The Evil Robots kill Bill and Ted, and then we’re treated to this long, seemingly pointless sequence in which Bill and Ted ditch Death, try to make contact with the living, get sent to Hell, meet Death again and beat him at a bunch of party games, and then go to Heaven. Once Upstairs, they mug a few new arrivals, meet with God, and enlist the help of “the most brilliant mind in the universe” to construct Good Bill and Ted Robots to beat the Evil versions of themselves.

Uh, okay.

Just when you thought the movie couldn’t dip into the realm of over-the-top weirdness any more, the “brilliant mind” they find in Heaven is actually two small, vaguely troll-like creatures named Station. These things seriously disturbed me. The costumes were poorly constructed, and they ran around naked, with an elongated buttcrack that reached halfway up their backs.

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Seriously. What.the.hell?

Once back on earth, they hit up a hardware store for the supplies necessary to construct the Good Bill and Ted Robots. Death goes along with them, for vague and unclear reasons. Once their shopping spree is over, the two Stations, also for vague and unclear reasons, merge into one huge troll-monster thing.

I wish I were joking. It was disturbing.

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What the ever-loving frick were the writers smoking??

So this newly merged big troll-thing constructs the Good Robots in the back of the Wyld Stallyns van, as they hurry to the Battle of the Bands. They dispatch the Evil Robots with, I’m not even joking here, TWO PUNCHES. TWO!

Then Big Baddie shows up, is dealt with equally quickly and easily, and we learn that Rufus was there all along, dressed up like the sexy lady who let the Wyld Stallyns into the contest in the first place! Because “who else would have let you guys in?”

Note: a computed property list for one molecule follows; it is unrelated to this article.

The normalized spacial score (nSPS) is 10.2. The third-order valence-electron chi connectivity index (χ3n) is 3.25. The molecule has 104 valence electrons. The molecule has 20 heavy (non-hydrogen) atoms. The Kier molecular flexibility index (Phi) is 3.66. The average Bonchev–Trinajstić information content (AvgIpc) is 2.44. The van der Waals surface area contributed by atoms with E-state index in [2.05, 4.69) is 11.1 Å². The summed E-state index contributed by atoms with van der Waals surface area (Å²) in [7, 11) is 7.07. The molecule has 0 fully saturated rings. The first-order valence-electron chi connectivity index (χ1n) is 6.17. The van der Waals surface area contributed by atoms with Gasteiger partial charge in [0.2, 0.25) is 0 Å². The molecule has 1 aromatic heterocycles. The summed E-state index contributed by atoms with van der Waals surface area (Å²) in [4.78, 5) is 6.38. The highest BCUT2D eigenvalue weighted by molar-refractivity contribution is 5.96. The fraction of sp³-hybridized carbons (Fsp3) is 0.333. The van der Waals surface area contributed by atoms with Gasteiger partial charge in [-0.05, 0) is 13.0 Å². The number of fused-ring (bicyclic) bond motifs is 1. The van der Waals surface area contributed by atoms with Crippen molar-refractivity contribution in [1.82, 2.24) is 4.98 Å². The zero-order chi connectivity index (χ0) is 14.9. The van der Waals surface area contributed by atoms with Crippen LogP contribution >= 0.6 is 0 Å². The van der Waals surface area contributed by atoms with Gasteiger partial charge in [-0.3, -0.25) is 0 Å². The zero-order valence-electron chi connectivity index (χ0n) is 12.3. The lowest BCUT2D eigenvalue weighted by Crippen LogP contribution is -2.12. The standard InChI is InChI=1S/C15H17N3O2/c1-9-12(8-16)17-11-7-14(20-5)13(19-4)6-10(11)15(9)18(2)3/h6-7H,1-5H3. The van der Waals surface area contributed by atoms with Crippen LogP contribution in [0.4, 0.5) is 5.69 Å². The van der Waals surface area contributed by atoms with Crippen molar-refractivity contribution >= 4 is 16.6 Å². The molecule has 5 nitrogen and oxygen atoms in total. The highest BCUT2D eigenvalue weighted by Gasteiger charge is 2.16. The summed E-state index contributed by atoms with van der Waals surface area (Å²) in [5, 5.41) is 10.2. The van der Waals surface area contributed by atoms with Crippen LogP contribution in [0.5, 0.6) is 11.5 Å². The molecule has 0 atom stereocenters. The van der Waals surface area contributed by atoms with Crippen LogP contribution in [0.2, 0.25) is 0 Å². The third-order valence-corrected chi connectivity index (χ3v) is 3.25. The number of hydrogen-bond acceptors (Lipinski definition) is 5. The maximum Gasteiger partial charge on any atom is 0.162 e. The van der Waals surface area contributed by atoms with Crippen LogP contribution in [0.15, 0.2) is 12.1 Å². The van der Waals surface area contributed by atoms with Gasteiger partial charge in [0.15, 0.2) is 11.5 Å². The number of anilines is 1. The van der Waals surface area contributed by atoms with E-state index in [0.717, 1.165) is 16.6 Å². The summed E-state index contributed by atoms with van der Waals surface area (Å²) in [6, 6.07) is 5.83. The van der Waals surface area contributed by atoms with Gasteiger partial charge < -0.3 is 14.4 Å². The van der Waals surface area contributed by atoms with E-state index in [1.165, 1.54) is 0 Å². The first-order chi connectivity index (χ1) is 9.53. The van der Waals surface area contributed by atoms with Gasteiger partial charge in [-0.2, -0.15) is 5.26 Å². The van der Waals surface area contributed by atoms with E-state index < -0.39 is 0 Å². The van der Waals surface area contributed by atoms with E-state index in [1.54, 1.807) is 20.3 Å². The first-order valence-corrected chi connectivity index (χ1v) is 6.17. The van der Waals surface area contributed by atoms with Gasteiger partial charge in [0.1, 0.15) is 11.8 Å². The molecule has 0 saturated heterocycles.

Yes, seriously.

Bill and Ted take the time-traveling phone booth to learn to play, come back 16 months older and wiser, and proceed to play well for the first time ever. Death, Station (who had apparently split back into two little troll-things since completing the Good Robots), and the medieval babes (who Bill and Ted are now married to, with children) round out Wyld Stallyns. Music plays, world peace is declared, and the perfect future is on course.

I think the main problem with this film—other than Station—is they tried too hard to replicate the feel of the first. This one wasn’t light-hearted, it wasn’t fun. It took itself too seriously. The characters took themselves too seriously. Bill and Ted in the first one were easy-going teenagers, whose biggest stress was passing a school class. The second one tried to put heavier tones on them, making them grow up and be more responsible, but still hold onto that easy-going “Dude!” attitude. It doesn’t work.

Death was honestly the most enjoyable part for me. Played by William Sadler, he was the bright light in the dark pit of poor writing and muddy plot.

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See this guy? The only good thing about this movie.

If you want fun entertainment, check out the first one. If you want to punish yourself, or need an example of a good thing twisted horribly and perverted solely for the purpose of soaking more money out of movie-goers, check out the second.

Just don’t come crying to me if you have nightmares about Station.